At night the chicken dreams continued in an ordered sequence, like episodes of a favourite soapie. When Leanne closed her eyes she knew she would hear the familiar voice of the giant chicken.
During the day she tried making small talk with her fellow workers during lunch breaks.
“What’s in your saamie?”
She’d interrupted two women discussing the jazz dance contest.
“I was just wondering what is in your sandwich?”
The women stared at her. “You’re Toppie’s girl aren’t you?”
Leanne nodded and the women smiled but went back to their conversation.
Leanne decided to run a survey. She wrote up a basic questionnaire and distributed it amongst some of the workers a few days later. Two of the questions read:
Do you think conditions at Bright Star are inhumane for the chickens?
Is there a more humane way we can farm chickens?
And then there was a blank section at the bottom of the page with the heading: Suggestions.
Most of the workers laughed. Toppie’s daughter had been found a job but the majority of the workers thought she was too young. “Who let this kid in?” a few asked.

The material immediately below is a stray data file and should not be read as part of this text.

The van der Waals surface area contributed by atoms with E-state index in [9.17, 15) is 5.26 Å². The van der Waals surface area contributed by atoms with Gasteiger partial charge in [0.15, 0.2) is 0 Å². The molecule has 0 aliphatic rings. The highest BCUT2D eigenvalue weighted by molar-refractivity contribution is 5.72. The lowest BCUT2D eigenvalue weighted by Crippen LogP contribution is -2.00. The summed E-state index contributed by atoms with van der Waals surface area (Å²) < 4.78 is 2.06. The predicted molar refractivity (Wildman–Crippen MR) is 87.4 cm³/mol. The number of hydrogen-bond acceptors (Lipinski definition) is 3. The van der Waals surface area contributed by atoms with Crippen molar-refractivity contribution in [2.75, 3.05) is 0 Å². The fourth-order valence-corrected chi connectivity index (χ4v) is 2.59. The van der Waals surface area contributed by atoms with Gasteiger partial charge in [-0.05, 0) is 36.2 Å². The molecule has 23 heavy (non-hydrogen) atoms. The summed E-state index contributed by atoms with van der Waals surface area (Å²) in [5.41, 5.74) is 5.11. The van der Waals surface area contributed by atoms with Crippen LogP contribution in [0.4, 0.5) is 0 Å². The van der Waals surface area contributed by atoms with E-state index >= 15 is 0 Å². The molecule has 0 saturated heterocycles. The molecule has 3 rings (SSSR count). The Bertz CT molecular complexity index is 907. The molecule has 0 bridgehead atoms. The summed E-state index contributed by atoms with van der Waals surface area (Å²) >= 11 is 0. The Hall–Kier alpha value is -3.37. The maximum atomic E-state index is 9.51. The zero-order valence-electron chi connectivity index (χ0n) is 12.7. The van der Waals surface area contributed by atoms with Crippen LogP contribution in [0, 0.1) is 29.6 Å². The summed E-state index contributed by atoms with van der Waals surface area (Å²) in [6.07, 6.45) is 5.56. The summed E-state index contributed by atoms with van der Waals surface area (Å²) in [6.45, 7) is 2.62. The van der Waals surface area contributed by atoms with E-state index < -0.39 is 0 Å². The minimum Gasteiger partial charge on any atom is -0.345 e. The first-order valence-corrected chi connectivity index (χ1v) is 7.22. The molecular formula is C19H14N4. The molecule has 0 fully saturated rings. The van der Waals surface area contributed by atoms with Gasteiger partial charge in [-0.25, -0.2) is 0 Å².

Management heard of the survey and Leanne was reprimanded.
“What are you playing at girlie!?” Leanne’s father was upset. “What? This not good enough for you? It puts food on the table. It got you through school.”
When he was this upset there was no point in talking back. He would only get louder and it wouldn’t be too long before you had a blue eye.
That night Leanne took her problems into her dreams.
“You got me into trouble!”’ She wasn’t happy with the chicken.
“I didn’t say revolution would be easy,”’ he replied.
“But why do I care anyway. I’m not a chicken. I actually like eating chicken. I don’t want to be a vegetarian.”
“That was never what this was about, Leanne,” the chicken said.
“How old are you?” the chicken asked her.
“I’m older than I look,” he told her.
Leanne didn’t know what an old chicken looked like but she believed him when he said he was old. She settled on the bench, which bent under her weight and squeaked in a way she had, over the weeks, become accustomed to.
“I’ve studied a bit about you humans. Your wars. Did you learn anything about the Atlantic slave trade?”
“You should read up on it. I believe there is a right way to treat all living things. A good way.”
“But we eat you. How can we treat you right and eat you at the same time?”
The chicken fluttered his feathers and Leanne wondered if that was his way of shrugging his shoulders.
“Hunting is a noble thing,” he said, once he was settled again.
“But most of us don’t hunt anymore. I go to Shoprite for instance,” Leanne told him.
“And what if shopping is modern-day hunting? The hunter has codes. What if the shopper had codes too? A line not to cross.”
Tell us what you think: How can people eat animals but still treat them properly at the same time?